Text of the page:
Convergence by Edd72

Imagine you’re running a 10K. Now imagine you’re running a 10K and you had a three-egg omelette, raisin toast, grits, and a side of hash browns for breakfast. You make it through the first 5 kilometers in 30 minutes and then your stomach starts to fight back. You decide it would probably be best for you (and certainly for any onlookers) if you cut your pace in half. That means in the next 30 minutes you run 2.5 kilometers. An hour into the race, a sharp pain in your side and some disconcerting bubbling tell you it’s time to slow down a little more, so you again cut your pace in half and go another 1.25 kilometers.

Convergence 1

Every 30 minutes you cut your distance to the finish line in half, but you never get there.

After 90 minutes, the smart move is probably to quit the race and swear off anything but muesli for a few weeks. But imagine if you kept on with this pattern of running for 30 minutes, cutting your speed in half, running for another half hour, halving your speed again, etc. What would happen? At the end of each half hour run you’d be half as far from the finish line as you were at the beginning, but you would never get all the way there no matter how long you kept running.

That doesn’t completely answer the question “what would happen,” though. No, you will never actually reach the finish line, but you will converge to it. Intuitively “converge” seems like a good description, but what does it actually mean for you to converge to the finish line? As with any good math problem, it’s gonna take some trial and error to figure out. Let’s start by guessing at a possible definition of the sentence “you converge to the finish line” and modify it until it really captures the situation.

Guess 1: You are constantly moving toward the finish line.

There are two problems with this guess. Here’s the first one: Imagine there’s a greenhouse located two kilometers past the finish line. With each passing second you get closer to the greenhouse, but it would be wrong to say you’re converging to it. If you never even get close enough to smell the fertilizer, it doesn’t seem appropriate to say you’re converging to a greenhouse. Although each passing second brings you closer to both the finish line and the greenhouse, you only ever get close (we’ll have to define that better later on, but let’s just leave it as “close” for now) to the finish line. With the greenhouse in the distance, it’s safe to say that constantly moving towards a point isn’t enough to make you converge to it.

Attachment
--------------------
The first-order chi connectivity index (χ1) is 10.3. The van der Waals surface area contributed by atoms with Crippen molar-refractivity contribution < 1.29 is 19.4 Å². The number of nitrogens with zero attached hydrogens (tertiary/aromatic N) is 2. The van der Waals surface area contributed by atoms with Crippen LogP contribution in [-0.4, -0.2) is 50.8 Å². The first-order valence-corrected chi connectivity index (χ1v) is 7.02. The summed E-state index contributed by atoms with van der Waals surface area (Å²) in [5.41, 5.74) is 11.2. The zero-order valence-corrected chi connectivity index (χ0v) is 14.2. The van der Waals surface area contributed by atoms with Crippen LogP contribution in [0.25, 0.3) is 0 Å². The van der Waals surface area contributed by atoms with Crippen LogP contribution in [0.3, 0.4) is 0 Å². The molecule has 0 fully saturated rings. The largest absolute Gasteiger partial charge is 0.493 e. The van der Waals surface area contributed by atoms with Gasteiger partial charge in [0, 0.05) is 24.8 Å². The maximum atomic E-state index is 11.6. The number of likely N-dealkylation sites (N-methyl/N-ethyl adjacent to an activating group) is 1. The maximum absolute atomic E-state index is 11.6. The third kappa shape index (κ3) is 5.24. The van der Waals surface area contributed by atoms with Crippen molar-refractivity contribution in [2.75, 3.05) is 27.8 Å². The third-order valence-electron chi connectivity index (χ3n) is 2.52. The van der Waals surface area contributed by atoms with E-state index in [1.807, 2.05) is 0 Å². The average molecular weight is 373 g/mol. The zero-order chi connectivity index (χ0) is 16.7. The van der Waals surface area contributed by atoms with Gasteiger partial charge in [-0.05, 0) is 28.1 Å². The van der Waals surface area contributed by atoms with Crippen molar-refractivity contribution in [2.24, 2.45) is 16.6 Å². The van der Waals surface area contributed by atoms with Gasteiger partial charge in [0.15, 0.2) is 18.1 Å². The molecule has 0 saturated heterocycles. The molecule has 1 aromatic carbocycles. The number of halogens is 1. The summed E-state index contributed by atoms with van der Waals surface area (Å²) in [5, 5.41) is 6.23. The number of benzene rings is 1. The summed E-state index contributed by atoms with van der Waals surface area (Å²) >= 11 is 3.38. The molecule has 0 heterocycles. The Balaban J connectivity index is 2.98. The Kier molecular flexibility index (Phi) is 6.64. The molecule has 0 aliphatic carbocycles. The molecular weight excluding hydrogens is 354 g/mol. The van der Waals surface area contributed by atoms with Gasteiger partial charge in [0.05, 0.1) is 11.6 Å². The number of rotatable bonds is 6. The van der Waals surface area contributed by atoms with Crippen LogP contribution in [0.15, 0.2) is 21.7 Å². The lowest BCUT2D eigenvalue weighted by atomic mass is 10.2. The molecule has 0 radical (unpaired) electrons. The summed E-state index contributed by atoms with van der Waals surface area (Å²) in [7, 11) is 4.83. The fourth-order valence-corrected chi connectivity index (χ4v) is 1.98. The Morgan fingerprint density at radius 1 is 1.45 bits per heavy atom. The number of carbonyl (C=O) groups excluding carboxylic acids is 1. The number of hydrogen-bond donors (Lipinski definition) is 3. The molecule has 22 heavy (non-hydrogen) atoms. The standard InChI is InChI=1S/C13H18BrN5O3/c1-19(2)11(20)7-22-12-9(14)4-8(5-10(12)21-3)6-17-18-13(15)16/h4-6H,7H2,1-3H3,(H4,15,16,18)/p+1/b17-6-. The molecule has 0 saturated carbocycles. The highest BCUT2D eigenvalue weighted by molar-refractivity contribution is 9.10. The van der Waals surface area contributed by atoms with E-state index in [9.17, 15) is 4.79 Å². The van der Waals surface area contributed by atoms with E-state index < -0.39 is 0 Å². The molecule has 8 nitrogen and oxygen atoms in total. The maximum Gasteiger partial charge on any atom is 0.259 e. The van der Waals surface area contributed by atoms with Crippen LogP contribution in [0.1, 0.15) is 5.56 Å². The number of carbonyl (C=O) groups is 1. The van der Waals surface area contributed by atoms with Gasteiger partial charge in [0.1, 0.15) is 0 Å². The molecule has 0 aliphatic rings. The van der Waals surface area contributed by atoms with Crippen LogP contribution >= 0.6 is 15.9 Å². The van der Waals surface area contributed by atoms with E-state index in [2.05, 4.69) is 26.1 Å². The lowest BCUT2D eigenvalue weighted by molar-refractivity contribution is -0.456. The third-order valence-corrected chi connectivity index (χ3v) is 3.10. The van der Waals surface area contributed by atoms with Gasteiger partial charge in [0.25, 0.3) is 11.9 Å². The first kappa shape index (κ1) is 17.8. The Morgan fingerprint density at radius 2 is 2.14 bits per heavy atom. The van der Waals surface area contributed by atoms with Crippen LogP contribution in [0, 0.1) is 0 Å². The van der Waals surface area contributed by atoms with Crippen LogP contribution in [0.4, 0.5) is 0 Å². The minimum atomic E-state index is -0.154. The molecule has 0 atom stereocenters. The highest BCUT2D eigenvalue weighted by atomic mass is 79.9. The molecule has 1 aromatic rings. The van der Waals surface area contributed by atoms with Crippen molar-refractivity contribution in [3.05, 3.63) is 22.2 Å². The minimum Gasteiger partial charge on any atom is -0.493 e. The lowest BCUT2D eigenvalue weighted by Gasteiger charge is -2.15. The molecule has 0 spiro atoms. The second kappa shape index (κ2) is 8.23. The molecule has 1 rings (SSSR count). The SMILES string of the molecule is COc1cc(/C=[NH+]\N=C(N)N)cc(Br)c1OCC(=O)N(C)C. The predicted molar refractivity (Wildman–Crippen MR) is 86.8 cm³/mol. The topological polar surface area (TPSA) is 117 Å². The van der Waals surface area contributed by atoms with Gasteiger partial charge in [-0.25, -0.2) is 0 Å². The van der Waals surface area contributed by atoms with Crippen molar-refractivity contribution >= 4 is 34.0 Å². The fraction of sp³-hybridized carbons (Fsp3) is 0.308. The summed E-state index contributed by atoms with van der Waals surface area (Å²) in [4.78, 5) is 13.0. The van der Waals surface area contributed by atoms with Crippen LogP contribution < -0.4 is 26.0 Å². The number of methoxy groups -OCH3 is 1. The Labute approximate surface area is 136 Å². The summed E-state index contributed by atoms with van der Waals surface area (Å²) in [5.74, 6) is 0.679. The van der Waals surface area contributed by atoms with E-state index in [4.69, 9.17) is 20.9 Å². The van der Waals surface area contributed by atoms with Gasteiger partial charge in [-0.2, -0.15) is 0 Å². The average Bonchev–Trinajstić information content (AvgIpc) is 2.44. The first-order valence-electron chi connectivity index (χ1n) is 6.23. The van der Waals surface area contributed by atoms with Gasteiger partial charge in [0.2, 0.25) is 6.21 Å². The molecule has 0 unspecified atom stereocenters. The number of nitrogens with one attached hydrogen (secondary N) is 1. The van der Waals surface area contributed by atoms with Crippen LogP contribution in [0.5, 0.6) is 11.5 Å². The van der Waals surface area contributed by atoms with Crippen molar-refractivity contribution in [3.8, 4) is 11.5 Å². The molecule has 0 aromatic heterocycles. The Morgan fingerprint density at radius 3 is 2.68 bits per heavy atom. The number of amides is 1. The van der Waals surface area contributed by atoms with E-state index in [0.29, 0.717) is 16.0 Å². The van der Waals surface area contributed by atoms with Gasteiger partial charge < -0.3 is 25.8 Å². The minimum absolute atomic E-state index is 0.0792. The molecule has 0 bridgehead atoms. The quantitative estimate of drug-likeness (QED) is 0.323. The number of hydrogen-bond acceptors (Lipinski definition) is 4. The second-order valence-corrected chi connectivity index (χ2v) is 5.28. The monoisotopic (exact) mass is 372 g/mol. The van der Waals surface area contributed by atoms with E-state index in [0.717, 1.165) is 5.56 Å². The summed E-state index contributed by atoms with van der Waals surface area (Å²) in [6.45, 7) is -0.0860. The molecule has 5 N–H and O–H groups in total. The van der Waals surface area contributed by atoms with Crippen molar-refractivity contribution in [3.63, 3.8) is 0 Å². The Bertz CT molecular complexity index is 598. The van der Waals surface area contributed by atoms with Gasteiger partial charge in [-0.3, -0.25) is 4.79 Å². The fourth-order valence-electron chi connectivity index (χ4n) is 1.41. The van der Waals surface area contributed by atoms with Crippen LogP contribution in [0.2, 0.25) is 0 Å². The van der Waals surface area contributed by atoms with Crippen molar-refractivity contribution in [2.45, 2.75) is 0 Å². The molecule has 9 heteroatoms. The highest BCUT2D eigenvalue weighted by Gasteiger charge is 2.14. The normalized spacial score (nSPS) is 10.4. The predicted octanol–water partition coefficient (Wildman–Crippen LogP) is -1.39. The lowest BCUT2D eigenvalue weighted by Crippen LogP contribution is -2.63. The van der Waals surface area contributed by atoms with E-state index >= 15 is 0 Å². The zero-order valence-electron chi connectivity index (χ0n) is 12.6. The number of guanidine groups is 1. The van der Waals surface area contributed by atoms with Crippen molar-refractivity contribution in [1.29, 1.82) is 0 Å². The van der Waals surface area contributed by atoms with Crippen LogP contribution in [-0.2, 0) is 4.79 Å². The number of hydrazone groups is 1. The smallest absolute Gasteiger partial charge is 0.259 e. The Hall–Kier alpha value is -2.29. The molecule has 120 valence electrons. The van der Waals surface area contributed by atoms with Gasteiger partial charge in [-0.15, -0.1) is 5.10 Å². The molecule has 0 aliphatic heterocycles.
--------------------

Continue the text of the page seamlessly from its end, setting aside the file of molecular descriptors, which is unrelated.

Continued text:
Convergence 2

Although you are constantly getting closer to the greenhouse, you never even get within two kilometers of it.

Another reason Guess 1 is off is that we can imagine situations in which you converge to a point, but you’re not always moving closer to it. Imagine a ride where we strap you into a tire and push the tire down a halfpipe. Aside from a lot of screaming and a horrendous lawsuit, what do we expect to happen? First you’ll go down the left side and then up the right side, stopping partway up. Then you’ll switch directions and go down the right side and partway up the left side. However, when you stop and switch directions the second time, you’ll be a little bit lower than your first stop-and-switch (the one on the right side). This will continue with you going back and forth, stopping a little bit lower each time.

Convergence 3

Fasten your seatbelts, it's going to be a bumpy night!

In our macroscopic real world experience, you’ll eventually come to rest at the lowest point on the halfpipe and stagger off the ride. But it’s not too hard to imagine an idealized setting, in which would just roll back and forth forever with the ‘stop-and-switch’s getting very close (again we’ll have to define that better later on) to the lowest point. Of course, you’re not going toward the lowest point for the whole ride. In fact, you will pass the lowest point infinitely many times and each time you pass it, you will overshoot and move away from it for a little while before turning back and heading towards it again. But even though each second isn’t carrying you closer to the lowest point, it does seem appropriate to say that you are converging to it. So what do our first example of converging to the finish line in the 10K and this example of converging to the lowest point in the halfpipe have in common? Just as importantly, what do they have in common that the example of running towards the greenhouse without ever getting close lacks? Now it’s time for our next guess at a definition of the sentence “you converge to the finish line.”

Guess 2: You get very close to the finish line.

Okay, if I put off defining “close” any longer, I’m going to start losing sleep. The conceptual challenge in this definition is coming to terms with imagining that we have infinite time. In our examples of convergence to the finish line and halfpipe base, we imagine continuing on forever. In the 10K, you go on forever halving your speed every 30 minutes, and on the halfpipe you go on forever rolling down one side, overshooting the lowest point, and rolling up a little lower on the other side.

To see what I mean by “close,” imagine my friend Adam and I are watching your 10K (and that we’ve got a lot of time on our hands). Once we get wise to your habit of cutting your speed in half every 30 minutes, we decide to pass the time by playing a little game. Adam says, “I bet you that she crashes before she gets within a kilometer of the end.”

I mull it over in my head and jot down some computations. Then I reply indignantly, “Like hell she won’t; that kid’s got the heart of a lion! Two hours into the race, she will have crossed the 9 kilometer mark.”

How did I figure this out? Each half hour you cut your speed in half and, as I mentioned before, go half as far as you did in the previous half hour. That means that in the first half hour you went 5 km, the next half hour you went 2.5 km, then 1.25 km, and then another 0.625 km. Putting this all together, after 4 half hour segments (i.e. two hours into the race) you will have travelled 5 + 2.5 + 1.25 + 0.625 km = 9.375 km, well within a kilometer of the end.

Humiliated in defeat, Adam comes right back at me. “Fine fine,” he says, “but there’s no way she makes it within a meter of the finish line.”

Eager to defend your honor, I get back to my computations. I beam triumphantly after a few minutes and say, “That kid could withstand a hurricane if she had to; she can sure as hell make it to that last meter. Mark my words; 7 hours into the race, she’ll be there.”